Chapter 5: The Ticking Clock — Author, filmmaker and Huck Global Editor Jamie Brisick reports back from a contemplative surf trip to the Indian Ocean.

I googled ‘Climate change and the Maldives’. There was plenty to read, but the most interesting piece was this one, on climatehotmap.org —

After looking closely at the volume of water that could come from glacial and ice sheet melt by the year 2100, scientists estimate that sea level could rise 2.6 feet (80 centimetres) — and that as much as 6.6 feet (2 meters) is possible, depending on the pace at which heat-trapping emissions are released.

Given mid–level scenarios for those emissions, the Maldives is projected to experience sea–level rise on the order of 1.5 feet (50 centimeters) by around 2100. The country would lose 77 percent of its land area by the end of the century. If sea level were to rise by 3.3 feet (1 meter) and the Maldives did not pursue further coastal protection measures, it would be nearly completely inundated by about 2085.

The Maldivian Ministry of Home Affairs, Housing and Environment has identified potential measures to help the country adapt to rising seas. These include protecting groundwater and increasing rainwater harvesting, as well as increasing the elevation of critical infrastructure.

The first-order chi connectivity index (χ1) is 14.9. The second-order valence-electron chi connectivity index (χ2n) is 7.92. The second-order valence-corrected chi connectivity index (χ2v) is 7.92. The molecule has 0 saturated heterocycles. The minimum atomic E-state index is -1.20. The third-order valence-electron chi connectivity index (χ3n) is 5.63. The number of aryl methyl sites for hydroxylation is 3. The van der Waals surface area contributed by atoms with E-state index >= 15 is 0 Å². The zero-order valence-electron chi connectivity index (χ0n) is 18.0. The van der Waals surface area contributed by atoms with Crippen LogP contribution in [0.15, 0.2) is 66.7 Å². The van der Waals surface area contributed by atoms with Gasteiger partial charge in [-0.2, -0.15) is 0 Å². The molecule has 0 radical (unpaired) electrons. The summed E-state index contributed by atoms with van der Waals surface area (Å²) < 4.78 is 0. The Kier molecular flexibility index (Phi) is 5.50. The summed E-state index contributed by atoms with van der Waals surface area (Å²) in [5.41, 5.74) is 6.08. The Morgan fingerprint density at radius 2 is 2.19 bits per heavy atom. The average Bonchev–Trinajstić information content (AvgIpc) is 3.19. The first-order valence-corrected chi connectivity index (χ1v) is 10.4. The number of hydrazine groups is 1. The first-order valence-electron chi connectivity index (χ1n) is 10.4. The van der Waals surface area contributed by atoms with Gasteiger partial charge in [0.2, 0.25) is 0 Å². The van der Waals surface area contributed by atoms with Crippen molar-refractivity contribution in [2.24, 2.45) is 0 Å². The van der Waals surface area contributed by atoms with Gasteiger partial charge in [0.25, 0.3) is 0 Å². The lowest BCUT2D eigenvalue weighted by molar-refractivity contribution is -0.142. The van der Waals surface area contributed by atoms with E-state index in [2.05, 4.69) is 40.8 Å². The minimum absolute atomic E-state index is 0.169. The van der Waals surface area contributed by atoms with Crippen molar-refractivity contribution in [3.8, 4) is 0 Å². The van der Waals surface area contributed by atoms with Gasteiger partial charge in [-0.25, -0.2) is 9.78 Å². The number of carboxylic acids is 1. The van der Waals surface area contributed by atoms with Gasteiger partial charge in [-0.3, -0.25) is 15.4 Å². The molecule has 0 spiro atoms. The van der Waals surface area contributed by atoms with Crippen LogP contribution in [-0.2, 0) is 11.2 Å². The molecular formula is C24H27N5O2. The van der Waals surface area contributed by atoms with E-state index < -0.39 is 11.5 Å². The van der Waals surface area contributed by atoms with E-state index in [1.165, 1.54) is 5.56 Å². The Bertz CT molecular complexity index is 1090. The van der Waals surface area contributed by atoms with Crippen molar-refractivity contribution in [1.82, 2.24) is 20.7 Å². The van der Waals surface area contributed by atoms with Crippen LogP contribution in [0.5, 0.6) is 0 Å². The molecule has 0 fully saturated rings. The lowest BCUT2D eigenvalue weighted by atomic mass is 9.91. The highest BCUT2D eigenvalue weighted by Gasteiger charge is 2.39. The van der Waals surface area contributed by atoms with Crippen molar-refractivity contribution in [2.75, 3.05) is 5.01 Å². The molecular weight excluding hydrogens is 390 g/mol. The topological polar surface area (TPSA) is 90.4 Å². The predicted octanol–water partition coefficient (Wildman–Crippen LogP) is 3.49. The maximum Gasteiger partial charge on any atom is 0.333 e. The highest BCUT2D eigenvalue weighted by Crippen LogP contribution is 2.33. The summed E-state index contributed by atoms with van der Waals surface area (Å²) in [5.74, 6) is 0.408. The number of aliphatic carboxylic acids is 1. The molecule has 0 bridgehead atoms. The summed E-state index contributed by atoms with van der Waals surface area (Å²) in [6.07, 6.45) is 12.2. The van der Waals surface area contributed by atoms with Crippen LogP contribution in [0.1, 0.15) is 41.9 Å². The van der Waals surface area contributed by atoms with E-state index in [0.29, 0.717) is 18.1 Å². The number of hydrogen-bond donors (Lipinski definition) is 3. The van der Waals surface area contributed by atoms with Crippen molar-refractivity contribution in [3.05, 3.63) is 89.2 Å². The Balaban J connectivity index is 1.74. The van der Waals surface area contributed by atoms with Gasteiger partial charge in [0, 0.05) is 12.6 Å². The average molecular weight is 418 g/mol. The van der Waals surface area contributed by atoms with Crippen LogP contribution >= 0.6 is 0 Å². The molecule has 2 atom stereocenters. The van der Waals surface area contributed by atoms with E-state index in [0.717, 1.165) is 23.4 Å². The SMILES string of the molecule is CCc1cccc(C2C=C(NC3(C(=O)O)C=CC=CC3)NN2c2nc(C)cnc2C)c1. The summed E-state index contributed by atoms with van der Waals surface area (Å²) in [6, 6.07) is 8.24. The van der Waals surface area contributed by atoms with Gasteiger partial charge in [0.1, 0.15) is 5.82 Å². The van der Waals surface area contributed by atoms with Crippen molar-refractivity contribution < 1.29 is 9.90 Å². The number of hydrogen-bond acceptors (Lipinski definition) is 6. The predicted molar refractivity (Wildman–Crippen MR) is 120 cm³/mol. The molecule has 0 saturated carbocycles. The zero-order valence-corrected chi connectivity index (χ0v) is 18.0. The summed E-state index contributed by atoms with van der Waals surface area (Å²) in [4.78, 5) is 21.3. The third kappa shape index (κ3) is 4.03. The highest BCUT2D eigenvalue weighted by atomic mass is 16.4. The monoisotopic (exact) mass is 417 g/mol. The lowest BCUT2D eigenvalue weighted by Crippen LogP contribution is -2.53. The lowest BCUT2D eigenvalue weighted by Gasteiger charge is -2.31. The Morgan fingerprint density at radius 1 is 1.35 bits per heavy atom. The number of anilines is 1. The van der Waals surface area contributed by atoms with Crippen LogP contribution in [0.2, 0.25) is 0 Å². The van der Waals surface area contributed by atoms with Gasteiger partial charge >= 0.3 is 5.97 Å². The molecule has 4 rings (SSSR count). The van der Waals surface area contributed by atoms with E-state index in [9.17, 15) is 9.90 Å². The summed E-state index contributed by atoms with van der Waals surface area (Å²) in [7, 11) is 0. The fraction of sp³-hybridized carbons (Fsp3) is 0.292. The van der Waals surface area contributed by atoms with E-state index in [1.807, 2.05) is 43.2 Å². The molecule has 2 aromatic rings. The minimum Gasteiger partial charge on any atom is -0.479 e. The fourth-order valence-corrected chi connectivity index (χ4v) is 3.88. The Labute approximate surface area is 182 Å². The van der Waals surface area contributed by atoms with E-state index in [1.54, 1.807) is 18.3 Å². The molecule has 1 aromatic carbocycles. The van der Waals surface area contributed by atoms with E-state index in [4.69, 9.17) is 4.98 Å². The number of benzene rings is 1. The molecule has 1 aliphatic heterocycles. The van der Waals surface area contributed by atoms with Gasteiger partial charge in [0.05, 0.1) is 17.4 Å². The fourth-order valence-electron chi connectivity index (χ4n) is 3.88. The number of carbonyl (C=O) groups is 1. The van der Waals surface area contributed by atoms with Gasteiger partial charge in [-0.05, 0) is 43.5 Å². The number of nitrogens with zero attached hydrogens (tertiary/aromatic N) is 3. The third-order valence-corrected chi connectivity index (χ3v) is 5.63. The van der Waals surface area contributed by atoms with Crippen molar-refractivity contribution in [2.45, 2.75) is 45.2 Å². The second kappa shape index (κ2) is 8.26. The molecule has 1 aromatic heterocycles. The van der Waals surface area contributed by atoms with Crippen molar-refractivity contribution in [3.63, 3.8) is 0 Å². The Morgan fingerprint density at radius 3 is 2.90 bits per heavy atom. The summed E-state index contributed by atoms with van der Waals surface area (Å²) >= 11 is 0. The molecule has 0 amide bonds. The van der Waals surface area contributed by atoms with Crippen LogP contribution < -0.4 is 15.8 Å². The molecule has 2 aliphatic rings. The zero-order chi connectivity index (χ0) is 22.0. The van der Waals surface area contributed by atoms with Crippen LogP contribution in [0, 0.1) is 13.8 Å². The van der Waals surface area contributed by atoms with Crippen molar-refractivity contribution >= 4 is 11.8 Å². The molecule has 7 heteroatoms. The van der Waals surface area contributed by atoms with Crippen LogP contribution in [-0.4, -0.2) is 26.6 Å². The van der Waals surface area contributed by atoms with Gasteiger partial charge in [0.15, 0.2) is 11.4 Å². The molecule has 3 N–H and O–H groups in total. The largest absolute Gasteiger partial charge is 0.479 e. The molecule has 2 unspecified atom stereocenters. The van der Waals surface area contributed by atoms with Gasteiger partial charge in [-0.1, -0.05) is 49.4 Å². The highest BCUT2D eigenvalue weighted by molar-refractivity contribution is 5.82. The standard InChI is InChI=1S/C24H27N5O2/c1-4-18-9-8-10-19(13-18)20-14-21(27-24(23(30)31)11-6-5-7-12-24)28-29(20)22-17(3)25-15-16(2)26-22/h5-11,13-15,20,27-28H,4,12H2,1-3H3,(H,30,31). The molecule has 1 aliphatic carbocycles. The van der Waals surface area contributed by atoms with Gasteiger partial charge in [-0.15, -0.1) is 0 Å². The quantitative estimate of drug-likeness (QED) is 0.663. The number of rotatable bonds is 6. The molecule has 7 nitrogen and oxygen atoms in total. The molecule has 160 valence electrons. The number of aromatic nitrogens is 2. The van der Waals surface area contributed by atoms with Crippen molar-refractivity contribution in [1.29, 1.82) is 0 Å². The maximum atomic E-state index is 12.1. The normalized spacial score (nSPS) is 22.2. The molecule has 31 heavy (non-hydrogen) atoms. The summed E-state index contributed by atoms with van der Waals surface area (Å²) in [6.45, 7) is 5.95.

Migration is also a potential solution for Maldivians. In November 2008, the president announced the country’s interest in buying a new homeland, though this approach would come at a high price, both financially and culturally.

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On my final day in the Maldives I went to the bar at sunset and ordered a wasabi martini. It had serious kick, in both the nose-burning and vodka departments. I looked out over the azure infinity pool, the turquoise reef, the blinding band of white water, and the sapphire and cobalt blues that stretched to the horizon line. The Brazilians have an expression: ‘Tudo azul’ (everything blue), which loosely translates to, ‘All good.’ Tudo azul takes on new meaning here in the Maldives. Everywhere you look there is euphoria-inducing blue. It comes in hundreds of different shades. It has a way of washing away anxiety.

For dinner I ate a scrumptious Indian meal of malabar jhinga, biryani lamb, paneer lababdar, and foie gras naan (naan stuffed with foie gras) accompanied by a couple glasses of really good red wine. I sat on the torch-lit deck overlooking the now inky-black sea. I got to thinking about the Maldives, the notion that they’re not far away from being underwater. Earlier in the night I’d been looking at my GoPro footage, in particular the clip where I fail to properly mount my camera, the lip swats if off, and down it goes, a metre or two beneath the sea. Glowing in my mildly drunken state, I made one of those connections that feel revelatory at the time but later far-fetched and heavy-handed, as if trying to bully the truth. I got onto the idea that my GoPro mishap was a kind of metaphor/allegory for climate change: mankind moves flippantly, irresponsibly, and in comes the ocean to show ‘em who’s boss. A long shot, I know, but a clean segue to this shortened version of the clip.

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